Through the first five episodes of Ghosted, the series has struggled to mesh all of its best elements into a cohesive whole. It’s been easy to see the great comedy that could be made out of all these pieces – Adam Scott and Craig Robinson’s fantastic chemistry, its oddball humor, an occasionally strong guest star turn – but the show itself has yet to really fire on all cylinders at the same time.
Until now. “Sam” is Ghosted’s best episode to date, and it’s not close. This installment not only makes great use of everything that the show does well, it finally manages to put almost all of those things into a single episode. It’s funny from start to finish, while still maintaining the appealing weirdness that’s become the show’s calling card.
The episode’s first sequence perfectly encapsulates Ghosted at its best, a cold open that sees Max and Leroy chasing a monster/suspect/something or other through a parking lot. Only that monster is a nun who can jump fences, Max is dressed in a full- on bishop’s regalia and Pat Benatar’s “Heartbreaker” is playing in the background. It’s completely ridiculous and offers us no explanation for where our heroes have been or what they’re chasing, but it is nevertheless fantastic. There aren’t many other shows willing to hang a joke on a crosier that I can think of. In fact, I would 100% watch the episode about that story, right now – and not just because it leads to that amazing Leroy anecdote about a meth head who loves Royal Pains.
Ghosted’s main plot this week is equally bizarre, as the Bureau Underground installs an office-wide A.I. assistant while Captain LaFrey is out of town. Annie, who is in charge in her absence, is desperate to prove herself as a capable leader and subsequently leans a little too hard on “Sam”, the all-knowing computer who, of course, turns out to be evil.
The plot of “Sam” is deeply ridiculous, but it’s so much fun. Dax Shepard plays the nefarious A.I with an entertaining mix of flattery and menace, and Ghosted gets a kit of mileage out of playing with “evil computer” tropes before finally settling on the idea that Sam really just wants to use Max to take over the world. (The part where the episode hints Sam could be poisoning everyone with his “too beautiful to drink” cappuccinos is particularly good.)
As a result, Max ends up the target of Sam’s inter-office character assassination campaign, which sets him at odds with his coworkers in increasingly uncomfortable ways. Should we be angry at Leroy and Annie for so quickly believing that Max is not just weird, but actually dangerous? Maybe. But Adam Scott makes a point to play Max in a way that reminds us that in addition to being a good guy, he can often come off as more than a little bit crazy. (His sudden and irrational jealousy of Leroy’s new office friend Tyler, for example.) So perhaps it’s not as weird as it sounds, even if it’s a little hard to believe that Leroy regularly forgets his partner’s last name.
Leroy’s realization that Sam is framing Max leads to the episode’s best sequence, in which the two must sort of fake a fistfight through a conversation that confirms the same. It’s hard to tell whether the best part the duo’s inability to come up with normal insults on the fly (“Scoundrel!”) or the revelation that Max puts mayo on his fries because “it’s the superior condiment”. Either way, it’s a moment that probably only this show could pull off, and it’s a nice nod to the growing legitimate friendship between the two.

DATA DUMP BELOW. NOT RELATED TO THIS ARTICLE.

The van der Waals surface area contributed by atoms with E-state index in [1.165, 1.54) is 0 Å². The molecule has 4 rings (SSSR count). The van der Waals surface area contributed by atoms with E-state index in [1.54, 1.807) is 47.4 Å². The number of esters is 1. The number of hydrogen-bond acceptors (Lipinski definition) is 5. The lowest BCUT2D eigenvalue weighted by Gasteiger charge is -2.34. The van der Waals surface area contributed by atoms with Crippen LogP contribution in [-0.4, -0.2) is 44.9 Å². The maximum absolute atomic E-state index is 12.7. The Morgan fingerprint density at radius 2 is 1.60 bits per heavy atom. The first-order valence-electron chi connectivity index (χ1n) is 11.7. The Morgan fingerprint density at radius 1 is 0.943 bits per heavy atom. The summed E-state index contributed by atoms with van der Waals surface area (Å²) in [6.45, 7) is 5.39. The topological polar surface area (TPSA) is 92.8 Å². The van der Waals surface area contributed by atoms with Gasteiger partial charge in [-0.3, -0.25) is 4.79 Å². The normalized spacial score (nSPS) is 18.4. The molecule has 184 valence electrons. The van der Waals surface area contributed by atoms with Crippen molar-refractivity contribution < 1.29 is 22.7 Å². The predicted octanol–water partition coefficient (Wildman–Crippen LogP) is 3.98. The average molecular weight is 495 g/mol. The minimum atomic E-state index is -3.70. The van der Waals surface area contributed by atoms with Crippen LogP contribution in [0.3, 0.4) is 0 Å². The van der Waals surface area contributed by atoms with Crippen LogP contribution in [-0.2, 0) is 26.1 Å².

Elsewhere, we finally get a storyline featuring Annie that has nothing to do with her will they/won’t they thing with Max. Her desperation to prove herself as future captain material leads her to believe the evil A.I. more than she should, but here it’s played as a completely understandable character flaw. Combine this with last week’s episode where we got a glimpse into her backstory, and it seems as though Annie is – finally – on her way to becoming an actual, three-dimensional character. Even Barry gets a great moment this week. (His insistence that all his technophobia stems from that time he watched The Matrix Reloaded is genuinely hilarious, and maybe the first time this character has actually ever been funny on purpose.)
Sure, there are still some problems. Again, the story’s climax makes almost zero sense. Sam’s ultimate defeat seems to involve little more than Leroy shooting down a drone and Max purposelessly banging on a keyboard. Bureau chief Ava appears for what is maybe two minutes of screentime, even if her sudden return to help save the day at the end is a cool image. Ghosted’s sudden decision to start using its original premise of skeptical lawman versus deranged true believer feels a bit out of place now, after everything Leroy and Max have seen together.
It’s no secret that Ghosted’s first few episodes have had some growing pains. But, if nothing else, “Sam” indicates that the show is capable of integrating the best of its disparate parts into a cohesive whole. The question of whether it will be able to do that consistently remains up in the air, but I have to admit, I’m feeling a lot more hopeful about it than I have at any other point this season.
Season 1, Episode 6 (S01E06)
Ghosted airs Sundays at 830PM on Fox.
Lacy is a digital strategist by day and a writer because it seemed like a good start to her supervillain origin story. Favorite things include: Sansa Stark, British period dramas, and that leather duster that Aeryn Sun wears in Farscape.
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Lacy Baugher | Contributor